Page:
I love many things about being a teacher, but sometimes I look around and wonder: what do I have to show for all of this work? Final projects and end-of-term assessments only show what students have processed over the course of the semester; the real proof of effective teaching as far as I’m concerned is if six months, six years, sixty years later my students find themselves drawing on, being inspired by, work that they did in a class with me. I’m sure one of the reasons I so love to cook lies in the immediacy of the result. But this semester proof came in the form of an email asking to retrieve an old final project. Soon Robbin Crandall was in my office talking about her plans for pieces and ideas developed in the Food Writing course I taught last Fall. But actually, I can take little credit. Robbin is a foodie and a writer, an accomplished home cook with gourmet tendencies and patience for the aesthetics of presentation that I can only admire from afar. So it is with great pleasure that I introduce Robbin Crandall as a guest contributor. I think this will not be the last time we’ll hear from her.


“New England Spring-Summer Recipes”
by Robbin Lynn Crandall


Anyone who has spent any time at all in New England probably knows that some years, spring can tend to bleed into summer, with the lines of demarcation between the two being somewhat blurry and squishy. And along with that smudgy line between spring and summer, comes a pretty fuzzy line between spring and summer fruits and vegetables as well. But we just go ahead and give both seasons the benefit of the doubt because it is during both that we get some of the finest and most tender fruits and vegetables.

So if we have to go working in the mud of the garden a bit to get at that first tender spring bounty, then so be it. It’s worth it. For those of us who are a bit faint-hearted and know that digging around in the mud is not exactly our thing, there’s always the anticipation of the first open farmers’ market or farm stand. Oh, one will still likely encounter mud and have to go traipsing through it from the parking lot to the stand itself, but there’s a lot less to deal with in a parking lot than wrestling with it oneself out in the garden.

Here are a few of my favorite recipes that use those first lovely spring-summer fruits and vegetables: tender, young asparagus; succulent, red rhubarb; and plump, juicy raspberries; all of which are so plentiful during our best New England spring-summers. 
Smoked Turkey Salad with Raspberries and Asparagus

Inspired by the recipe in Country Living Magazine, June 1996
12 stalks (about ½ lb.) asparagus
Raspberry Vinaigrette (recipe follows)4 slices (4-oz.) smoked turkey breast, about ¼” thick each
4 c. mixed salad greens
½ c. (½ half-pint basket) fresh red raspberries

1. Trim and discard tough stems of asparagus stalks. (Once trimmed, if the ends are still tough or pithy, I also peel them a bit with a vegetables peeler.) In a 3-qt. saucepan, heat asparagus and enough water to cover to boiling over high heat. Reduce heat to medium and cook one minute. Drain asparagus in colander and set aside to cool to room temperature.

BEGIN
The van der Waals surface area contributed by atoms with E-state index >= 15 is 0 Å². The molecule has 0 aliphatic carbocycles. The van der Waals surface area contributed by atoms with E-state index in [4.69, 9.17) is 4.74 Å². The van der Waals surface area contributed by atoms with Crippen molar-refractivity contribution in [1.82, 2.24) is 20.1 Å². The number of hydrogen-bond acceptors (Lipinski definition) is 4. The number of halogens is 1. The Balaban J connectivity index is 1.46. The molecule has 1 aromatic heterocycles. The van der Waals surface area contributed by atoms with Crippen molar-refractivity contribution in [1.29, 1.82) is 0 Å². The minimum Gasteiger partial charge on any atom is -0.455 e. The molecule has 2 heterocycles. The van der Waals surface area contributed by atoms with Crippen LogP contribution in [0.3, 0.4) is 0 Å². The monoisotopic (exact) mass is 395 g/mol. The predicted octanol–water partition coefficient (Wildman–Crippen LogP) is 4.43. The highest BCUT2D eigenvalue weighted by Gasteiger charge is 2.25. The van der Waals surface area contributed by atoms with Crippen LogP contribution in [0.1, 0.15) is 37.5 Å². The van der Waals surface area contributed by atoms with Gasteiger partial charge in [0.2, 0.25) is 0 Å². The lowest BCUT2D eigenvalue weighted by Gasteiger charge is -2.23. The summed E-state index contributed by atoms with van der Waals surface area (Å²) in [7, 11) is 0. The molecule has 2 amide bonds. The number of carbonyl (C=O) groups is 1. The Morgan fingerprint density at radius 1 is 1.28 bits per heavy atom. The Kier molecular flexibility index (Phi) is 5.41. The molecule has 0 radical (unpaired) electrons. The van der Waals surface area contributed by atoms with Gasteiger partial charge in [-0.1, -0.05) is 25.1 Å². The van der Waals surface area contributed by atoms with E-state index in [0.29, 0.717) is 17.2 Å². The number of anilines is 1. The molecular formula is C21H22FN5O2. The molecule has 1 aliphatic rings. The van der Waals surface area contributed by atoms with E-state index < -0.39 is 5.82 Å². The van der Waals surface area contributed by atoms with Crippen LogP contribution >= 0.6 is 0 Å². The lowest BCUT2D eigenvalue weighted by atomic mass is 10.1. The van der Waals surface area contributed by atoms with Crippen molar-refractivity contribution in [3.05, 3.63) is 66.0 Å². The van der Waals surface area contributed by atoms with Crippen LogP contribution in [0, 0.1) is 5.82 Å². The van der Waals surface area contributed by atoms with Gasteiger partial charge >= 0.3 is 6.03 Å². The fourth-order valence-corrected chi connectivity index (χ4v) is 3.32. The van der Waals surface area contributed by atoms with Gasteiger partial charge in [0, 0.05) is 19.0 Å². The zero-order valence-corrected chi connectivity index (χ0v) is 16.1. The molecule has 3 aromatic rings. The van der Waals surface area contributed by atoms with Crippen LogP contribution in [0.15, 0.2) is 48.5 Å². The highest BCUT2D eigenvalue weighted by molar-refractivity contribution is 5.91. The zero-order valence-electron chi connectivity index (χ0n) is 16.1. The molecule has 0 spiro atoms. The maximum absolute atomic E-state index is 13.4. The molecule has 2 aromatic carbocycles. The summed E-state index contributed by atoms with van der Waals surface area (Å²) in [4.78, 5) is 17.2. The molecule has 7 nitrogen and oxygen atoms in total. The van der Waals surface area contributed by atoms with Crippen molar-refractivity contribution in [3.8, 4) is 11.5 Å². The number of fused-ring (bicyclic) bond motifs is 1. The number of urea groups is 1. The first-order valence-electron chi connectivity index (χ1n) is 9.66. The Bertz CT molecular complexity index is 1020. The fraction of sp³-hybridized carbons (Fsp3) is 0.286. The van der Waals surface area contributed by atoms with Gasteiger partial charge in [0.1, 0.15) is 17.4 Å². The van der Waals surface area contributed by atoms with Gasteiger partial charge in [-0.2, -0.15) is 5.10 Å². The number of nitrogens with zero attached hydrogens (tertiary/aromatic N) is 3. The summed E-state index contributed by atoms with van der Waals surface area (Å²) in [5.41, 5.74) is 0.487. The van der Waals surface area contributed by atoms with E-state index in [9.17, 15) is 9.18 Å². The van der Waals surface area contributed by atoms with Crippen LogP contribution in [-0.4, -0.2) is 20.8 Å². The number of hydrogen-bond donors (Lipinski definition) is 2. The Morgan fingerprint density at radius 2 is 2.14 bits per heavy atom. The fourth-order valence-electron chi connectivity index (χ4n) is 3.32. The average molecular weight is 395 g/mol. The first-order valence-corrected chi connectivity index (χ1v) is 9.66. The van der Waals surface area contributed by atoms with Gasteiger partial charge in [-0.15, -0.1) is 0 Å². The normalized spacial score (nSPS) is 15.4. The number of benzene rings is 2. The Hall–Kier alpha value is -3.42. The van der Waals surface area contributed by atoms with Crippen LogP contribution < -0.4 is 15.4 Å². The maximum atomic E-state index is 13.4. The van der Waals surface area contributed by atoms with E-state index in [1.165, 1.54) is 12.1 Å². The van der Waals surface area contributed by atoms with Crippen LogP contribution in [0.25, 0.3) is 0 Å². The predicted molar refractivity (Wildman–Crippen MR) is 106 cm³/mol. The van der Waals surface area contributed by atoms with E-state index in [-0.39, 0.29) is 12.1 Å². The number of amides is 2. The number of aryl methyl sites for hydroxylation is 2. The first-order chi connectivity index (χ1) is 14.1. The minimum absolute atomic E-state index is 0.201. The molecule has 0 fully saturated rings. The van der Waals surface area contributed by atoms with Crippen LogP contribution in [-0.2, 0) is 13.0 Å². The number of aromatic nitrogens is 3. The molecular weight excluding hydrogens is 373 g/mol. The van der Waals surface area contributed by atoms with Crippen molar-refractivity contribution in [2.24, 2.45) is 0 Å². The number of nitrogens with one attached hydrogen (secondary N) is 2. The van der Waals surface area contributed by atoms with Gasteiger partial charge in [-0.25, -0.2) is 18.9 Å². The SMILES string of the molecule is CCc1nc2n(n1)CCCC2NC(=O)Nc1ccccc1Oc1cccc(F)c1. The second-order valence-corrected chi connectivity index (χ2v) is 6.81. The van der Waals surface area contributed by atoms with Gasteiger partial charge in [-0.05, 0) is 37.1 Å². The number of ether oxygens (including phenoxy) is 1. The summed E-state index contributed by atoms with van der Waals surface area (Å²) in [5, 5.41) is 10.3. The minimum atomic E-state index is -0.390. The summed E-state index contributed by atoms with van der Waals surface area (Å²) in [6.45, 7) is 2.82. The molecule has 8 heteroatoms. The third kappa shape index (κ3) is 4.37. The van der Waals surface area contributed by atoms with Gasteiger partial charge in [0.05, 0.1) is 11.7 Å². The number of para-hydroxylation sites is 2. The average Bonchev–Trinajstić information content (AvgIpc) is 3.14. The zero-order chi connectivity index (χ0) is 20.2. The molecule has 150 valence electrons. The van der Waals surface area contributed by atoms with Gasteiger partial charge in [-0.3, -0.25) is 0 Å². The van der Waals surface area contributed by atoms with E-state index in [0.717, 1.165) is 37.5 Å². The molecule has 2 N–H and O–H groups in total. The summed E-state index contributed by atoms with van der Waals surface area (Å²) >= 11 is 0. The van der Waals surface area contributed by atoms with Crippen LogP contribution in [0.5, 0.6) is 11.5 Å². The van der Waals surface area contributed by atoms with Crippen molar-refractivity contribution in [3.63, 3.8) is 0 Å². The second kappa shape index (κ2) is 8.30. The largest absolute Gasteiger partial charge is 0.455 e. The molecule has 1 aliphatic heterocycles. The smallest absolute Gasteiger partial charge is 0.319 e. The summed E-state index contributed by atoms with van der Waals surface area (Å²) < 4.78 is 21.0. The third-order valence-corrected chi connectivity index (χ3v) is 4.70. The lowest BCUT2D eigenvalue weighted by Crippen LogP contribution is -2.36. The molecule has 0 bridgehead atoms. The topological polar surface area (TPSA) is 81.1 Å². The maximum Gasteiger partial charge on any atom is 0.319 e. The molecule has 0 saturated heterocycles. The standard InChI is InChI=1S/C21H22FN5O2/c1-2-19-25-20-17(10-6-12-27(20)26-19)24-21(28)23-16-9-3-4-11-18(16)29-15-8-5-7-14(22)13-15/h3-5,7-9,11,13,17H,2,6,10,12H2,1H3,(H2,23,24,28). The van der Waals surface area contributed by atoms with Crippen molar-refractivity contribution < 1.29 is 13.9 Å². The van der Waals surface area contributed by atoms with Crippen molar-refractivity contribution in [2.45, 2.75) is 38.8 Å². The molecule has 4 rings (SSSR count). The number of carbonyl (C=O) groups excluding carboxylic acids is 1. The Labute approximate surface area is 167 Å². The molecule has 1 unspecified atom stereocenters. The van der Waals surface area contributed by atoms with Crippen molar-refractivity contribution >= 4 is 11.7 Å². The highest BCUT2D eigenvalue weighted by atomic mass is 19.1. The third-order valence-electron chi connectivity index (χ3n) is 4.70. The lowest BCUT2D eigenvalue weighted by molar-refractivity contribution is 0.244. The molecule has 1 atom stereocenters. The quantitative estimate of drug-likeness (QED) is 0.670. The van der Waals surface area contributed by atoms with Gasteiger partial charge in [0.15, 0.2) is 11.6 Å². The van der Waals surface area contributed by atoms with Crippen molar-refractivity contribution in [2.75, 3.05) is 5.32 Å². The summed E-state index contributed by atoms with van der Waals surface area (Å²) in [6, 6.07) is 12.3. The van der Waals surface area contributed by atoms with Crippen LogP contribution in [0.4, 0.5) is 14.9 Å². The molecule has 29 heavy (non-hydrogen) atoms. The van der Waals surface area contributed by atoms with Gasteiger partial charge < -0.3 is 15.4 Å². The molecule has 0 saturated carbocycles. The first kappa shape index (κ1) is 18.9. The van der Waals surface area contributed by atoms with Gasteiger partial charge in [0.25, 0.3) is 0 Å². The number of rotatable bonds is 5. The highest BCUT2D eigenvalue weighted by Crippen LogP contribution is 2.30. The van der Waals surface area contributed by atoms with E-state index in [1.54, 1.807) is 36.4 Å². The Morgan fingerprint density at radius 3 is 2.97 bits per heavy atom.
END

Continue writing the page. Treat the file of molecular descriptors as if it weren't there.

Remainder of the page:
2. Prepare Raspberry Vinaigrette. Set aside in blender.
3. To serve, arrange three stalks asparagus side by side on each of four serving plates. Place one slice of turkey on top of asparagus. Cover stems of asparagus on each plate with one cup of salad greens. Divide fresh raspberries among serving plates. Pulse Raspberry Vinaigrette in blender several times; pour into pitcher and serve over salad.
Raspberry Vinaigrette:
In blender, blend: ¼ c. olive oil, 3 Tbls. raspberry vinegar, 2 Tbls. fresh raspberries, 2 tsps. sugar and 1/8 tsp. salt.
Serves: 4 main-course salads

¬Roasted Asparagus
Robbin Lynn Crandall

1 lb. asparagus
2 -4 Tbls. olive oil
Kosher salt
Pepper

1. Preheat oven to 400 degrees F. Trim and discard tough stems of asparagus stalks. (Again, peel ends if necessary.) Cut into diagonal 1-inch pieces. Toss the asparagus in a bowl with the olive oil. There should be enough oil to coat the asparagus, but not enough to puddle in the bottom of the bowl.
2. Turn asparagus out onto a baking sheet and place in the oven. Roast for about 10-12 minutes, or until the asparagus is sizzling and is a bit wrinkly and browned, stirring once or twice.
3. Remove from oven, sprinkle with kosher salt and pepper and serve.

Rhubarb-Ginger Fool

The original recipe, which I’ve modified, comes I think from somewhere in my cookbook collection, but I can’t seem to actually find it. Wherever it comes from, it is
guaranteed to delight rhubarb and ginger lovers alike!

1 ½ to 2 lb. rhubarb, ends trimmed (about 8-10 short stalks)¾ c. granulated sugar, more or less to taste
2 Tbls. chopped candied ginger
2 Tbls. freshly grated ginger
1-1 ½ c. heavy cream

If the rhubarb stalks are more than 1-inch thick, cut them in half lengthwise; trim ends. Cut the stalks into 1-inch long pieces. In a stainless-steel or non-stick Calphalon pan with a tight-fitting lid, combine the rhubarb, sugar, candied ginger, and fresh ginger.*** (You will be tempted to add water, but there’s no need to add any; though it will look dry at first, the rhubarb will release enough water to cook without scorching.) Cover and cook over low heat (if using the non-stick pan, start with a medium-high heat and lower once the rhubarb starts to bubble) until the rhubarb is tender and falling apart, about 30 minutes. Let cool and then refrigerate until well chilled.

Whip the cream until it holds soft peaks. Gently fold in the chilled rhubarb mixture until well combined. Spoon into serving glasses and chill until ready to serve. Decorate with mint leaves and/or extra pieces of chopped candied ginger, if desired.

Yield: 7 cups; serves 6.